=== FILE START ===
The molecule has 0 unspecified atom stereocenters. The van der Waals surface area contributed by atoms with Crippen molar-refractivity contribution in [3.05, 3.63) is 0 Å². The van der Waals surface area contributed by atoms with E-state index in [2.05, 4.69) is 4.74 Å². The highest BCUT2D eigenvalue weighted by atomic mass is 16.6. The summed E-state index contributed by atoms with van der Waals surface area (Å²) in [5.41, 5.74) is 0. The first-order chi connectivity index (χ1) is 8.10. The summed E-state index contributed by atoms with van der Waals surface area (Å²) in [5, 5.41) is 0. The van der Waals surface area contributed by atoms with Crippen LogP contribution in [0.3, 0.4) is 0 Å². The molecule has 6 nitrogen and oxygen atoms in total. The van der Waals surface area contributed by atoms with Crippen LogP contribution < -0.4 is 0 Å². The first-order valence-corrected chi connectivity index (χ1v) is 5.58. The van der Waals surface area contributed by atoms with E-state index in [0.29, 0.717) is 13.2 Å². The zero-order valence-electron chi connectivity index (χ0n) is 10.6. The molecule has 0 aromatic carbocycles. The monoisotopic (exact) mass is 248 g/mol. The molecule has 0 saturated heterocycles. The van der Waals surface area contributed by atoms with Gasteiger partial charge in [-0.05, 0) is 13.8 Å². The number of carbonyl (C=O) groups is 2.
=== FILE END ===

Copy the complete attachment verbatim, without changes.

The molecule has 0 unspecified atom stereocenters. The van der Waals surface area contributed by atoms with Crippen molar-refractivity contribution in [3.05, 3.63) is 0 Å². The van der Waals surface area contributed by atoms with E-state index in [2.05, 4.69) is 4.74 Å². The highest BCUT2D eigenvalue weighted by atomic mass is 16.6. The summed E-state index contributed by atoms with van der Waals surface area (Å²) in [5.41, 5.74) is 0. The first-order chi connectivity index (χ1) is 8.10. The summed E-state index contributed by atoms with van der Waals surface area (Å²) in [5, 5.41) is 0. The van der Waals surface area contributed by atoms with Crippen LogP contribution in [0.3, 0.4) is 0 Å². The molecule has 6 nitrogen and oxygen atoms in total. The van der Waals surface area contributed by atoms with Crippen LogP contribution < -0.4 is 0 Å². The first-order valence-corrected chi connectivity index (χ1v) is 5.58. The van der Waals surface area contributed by atoms with E-state index in [0.29, 0.717) is 13.2 Å². The zero-order valence-electron chi connectivity index (χ0n) is 10.6. The molecule has 0 aromatic carbocycles. The monoisotopic (exact) mass is 248 g/mol. The molecule has 0 saturated heterocycles. The van der Waals surface area contributed by atoms with Gasteiger partial charge in [-0.05, 0) is 13.8 Å². The number of carbonyl (C=O) groups is 2.